Tag Archives: mfa

Password-less Azure AD sign-in

You can now use the Microsoft Authenticator app on your mobile phone, to sign in to any Azure AD account without entering a password. If you enable this feature in your tenant, persons who has enabled phone sign-in in the Microsoft Authenticator app will now see a message telling them to tap a number in their app when they are logging into Azure AD.

You might already know this feature from Windows Hello for Business, where the Microsoft Authenticator uses key-based authentication to enable a user credential that is tied to a device and uses a biometric or PIN.

Prerequisites:

  • Azure Active Directory
  • End users enabled for Azure Multi-Factor Authentication
  • Users can register their devices

How to enable it:

  • Install the public preview release of the Azure Active Directory V2 PowerShell Module
    • Install-Module -Name AzureADPreview -RequiredVersion 2.0.1.18
  • In PowerShell, run two commands:
    • Connect-AzureAD
    • New-AzureADPolicy -Type AuthenticatorAppSignInPolicy -Definition ‘{“AuthenticatorAppSignInPolicy”:{“Enabled”:true}}’ -isOrganizationDefault $true -DisplayName AuthenticatorAppSignIn

Run the command Get-AzureADPolicy to see if it is active in your tenant

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Enforce Azure Multi-Factor Authentication for external access

I have seen many that are confused about MFA and Conditional Access and how they work together, so the purpose of this guide is to require Azure Multi-Factor Authentication for Office 365 webmail and SharePoint from external networks (all other networks than corporate network) with Conditional Access:

Create a conditional access policy that requires MFA

  • Sign-in to the Azure portal and browse to Azure Active Directory -> Conditional access
  • On the Conditional Access page, select New policy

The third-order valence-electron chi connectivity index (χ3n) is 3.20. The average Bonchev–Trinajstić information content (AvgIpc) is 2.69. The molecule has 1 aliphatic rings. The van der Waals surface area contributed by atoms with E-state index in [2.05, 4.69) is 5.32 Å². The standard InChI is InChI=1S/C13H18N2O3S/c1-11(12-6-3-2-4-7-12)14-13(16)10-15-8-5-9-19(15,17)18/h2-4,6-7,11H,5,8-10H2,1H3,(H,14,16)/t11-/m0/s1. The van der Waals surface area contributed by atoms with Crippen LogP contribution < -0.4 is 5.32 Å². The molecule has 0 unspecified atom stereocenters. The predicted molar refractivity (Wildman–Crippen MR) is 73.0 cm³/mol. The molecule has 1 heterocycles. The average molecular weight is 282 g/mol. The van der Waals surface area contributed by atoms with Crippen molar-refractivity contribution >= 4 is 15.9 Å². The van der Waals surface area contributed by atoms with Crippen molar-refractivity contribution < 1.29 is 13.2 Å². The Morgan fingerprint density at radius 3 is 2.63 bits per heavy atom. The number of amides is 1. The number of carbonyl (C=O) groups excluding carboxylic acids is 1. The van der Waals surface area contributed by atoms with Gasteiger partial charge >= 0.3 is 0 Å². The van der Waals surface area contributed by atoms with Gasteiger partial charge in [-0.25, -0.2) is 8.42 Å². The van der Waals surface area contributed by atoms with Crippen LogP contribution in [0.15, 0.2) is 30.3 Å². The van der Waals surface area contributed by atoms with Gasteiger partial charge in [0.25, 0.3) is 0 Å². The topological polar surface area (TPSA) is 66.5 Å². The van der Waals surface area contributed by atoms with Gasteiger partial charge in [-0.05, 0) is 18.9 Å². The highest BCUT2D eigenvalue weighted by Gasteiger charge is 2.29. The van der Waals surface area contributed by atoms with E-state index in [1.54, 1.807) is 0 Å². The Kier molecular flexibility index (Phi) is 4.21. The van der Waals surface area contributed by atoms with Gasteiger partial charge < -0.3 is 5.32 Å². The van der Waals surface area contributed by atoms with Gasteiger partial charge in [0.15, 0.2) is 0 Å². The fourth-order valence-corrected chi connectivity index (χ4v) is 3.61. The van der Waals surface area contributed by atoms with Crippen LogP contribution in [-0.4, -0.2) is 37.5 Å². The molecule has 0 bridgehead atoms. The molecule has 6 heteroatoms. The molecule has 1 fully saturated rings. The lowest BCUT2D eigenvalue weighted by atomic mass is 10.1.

• Type a name for the policy ex. “Require MFA for external mail and file access
  • In the Assignments section:
    • Choose Users and groups -> select Users and groups -> Users and groups, find and select a group of users for testing purpose -> Done
    • Choose Cloud apps -> Select apps -> Find and select Office 365 Exchange Online and Office 365 SharePoint Online in the list -> Done
    • Choose Conditions -> Device platform -> Set configure to Yes -> Select All platforms (including unsupported) in ‘Include’ -> Done
    • Choose Conditions -> Locations -> Set configure to Yes -> Select Any location in ‘Include’ and All trusted locations in ‘Exclude’ -> Done
    • Choose Conditions -> Client apps (preview) -> Set configure to Yes -> Done
    • Click Done
  • In the Access controls section:
    • Choose Grant -> Select Grant access -> Select Require multi-factor authentication -> Select
  • Set Enable policy to On
  • Click Create

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Create trusted locations

As we only want to enforce MFA for only external access, we need to create some trusted locations. Trusted locations can either be IP ranges or Countries and/or Regions. In this guide I will choose IP ranges for testing purpose.